"There is something in the soul which cannot die, or which cannot be affected by death. Sometimes we can understand this, and sometimes we cannot." — Count Leo Tolstoy, from A Calendar of Wisdom

Death, like love, is a pervasive force in all of Tolstoy's major works—but it has a special power in Anna Karenina, where the death of our heroine takes place under tragic circumstances at a critical point in the novel. We have already come through the prolonged illness and death of Levin's beloved brother Nikolai. We have also been privy to the decline of Anna and Vronsky's relationship. But nothing fully prepares us for the sweeping, aching turn of events that closes this section of the novel. Over the course of Part Seven, we come to realize that Anna is too fragile, her fears too great, the stress on her from months of uncertainty too taxing. Even still, for many of us, the fact that she actually throws herself under the train seems impossible to fathom.

The very language Tolstoy uses to describe Anna's death makes it seem like a dream-state she has floated into by accident. It all happens so quickly. In one paragraph, Anna "realizes what she must do" (p. 768) and then, in the very next she has done it. While she seems to have considered this outcome for her life in several key moments, she never seems to have entertained it seriously. She doesn't think about what death means for her—and because of that it feels almost frivolous, a momentary fancy. She even asks at the last moment, "What am I doing? Why?" (p. 768)

Interestingly, Tolstoy chooses to frame Anna's last moment as a fiction: "And the candle by the light of which she had been reading that book filled with anxieties, deceptions, grief and evil, flared up brighter than ever." (p. 768) Her book is filled with only the darkest, most troubling things about her life. The candle by which she reads it burns brighter than it ever has, and then goes out. In this way, Tolstoy is reminding us that Anna is herself a fiction. More than that, he is saying that every life, no matter whose, is a book that can be read in the way its reader chooses. So much of Anna's day-to-day life, the breakdown of her relationships and her resolve, and her choice in the face of losing everything are a direct result of the way she chooses to read her story. Even at her death, Tolstoy will not let us forget this critical fact.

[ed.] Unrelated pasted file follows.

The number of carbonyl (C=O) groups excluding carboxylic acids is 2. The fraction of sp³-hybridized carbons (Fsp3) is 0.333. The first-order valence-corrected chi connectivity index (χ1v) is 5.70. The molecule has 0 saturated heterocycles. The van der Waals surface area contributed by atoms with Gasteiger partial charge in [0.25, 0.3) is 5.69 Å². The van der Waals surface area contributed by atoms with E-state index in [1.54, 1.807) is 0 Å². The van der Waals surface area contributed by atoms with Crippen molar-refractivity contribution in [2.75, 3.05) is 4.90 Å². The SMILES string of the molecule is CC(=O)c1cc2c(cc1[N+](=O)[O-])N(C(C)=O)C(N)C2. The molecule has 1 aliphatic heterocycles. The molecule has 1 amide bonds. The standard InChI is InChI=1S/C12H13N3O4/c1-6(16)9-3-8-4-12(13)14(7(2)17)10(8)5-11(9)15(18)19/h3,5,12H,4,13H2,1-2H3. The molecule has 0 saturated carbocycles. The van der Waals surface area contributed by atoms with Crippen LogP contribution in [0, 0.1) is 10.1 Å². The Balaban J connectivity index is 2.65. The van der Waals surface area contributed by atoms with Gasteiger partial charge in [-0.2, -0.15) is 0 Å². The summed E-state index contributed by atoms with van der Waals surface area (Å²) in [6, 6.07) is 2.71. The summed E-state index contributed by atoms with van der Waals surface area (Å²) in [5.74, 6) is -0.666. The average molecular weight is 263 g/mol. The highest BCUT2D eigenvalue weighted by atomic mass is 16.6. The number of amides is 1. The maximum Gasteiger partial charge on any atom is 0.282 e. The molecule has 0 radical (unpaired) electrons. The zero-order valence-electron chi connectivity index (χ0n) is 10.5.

Whether or not to consider Anna's death a tragic unfolding of unfair circumstances, the logical fruition of a squandered life or something else entirely depends on how we choose to "read" Anna. At the very moment Anna is dying, her creator is reminding us of our own reading candle. Because of her complexity as a character, we have the opportunity to reflect on the ending of her life based on what we believe the core of her truth to be. In his rendering of death, Tolstoy seems to swing the door open, to give us more room to find the empathy and heart of Anna's story. Just as Anna believes death is the only way to make Vronsky love her again, death seems the only hope for Tolstoy to redeem his troubled and beloved heroine. Perhaps he says, too, that death can be a sweet redemption—one that, at the end, we may also claim for ourselves.

Part Eight, The End: A New Beginning

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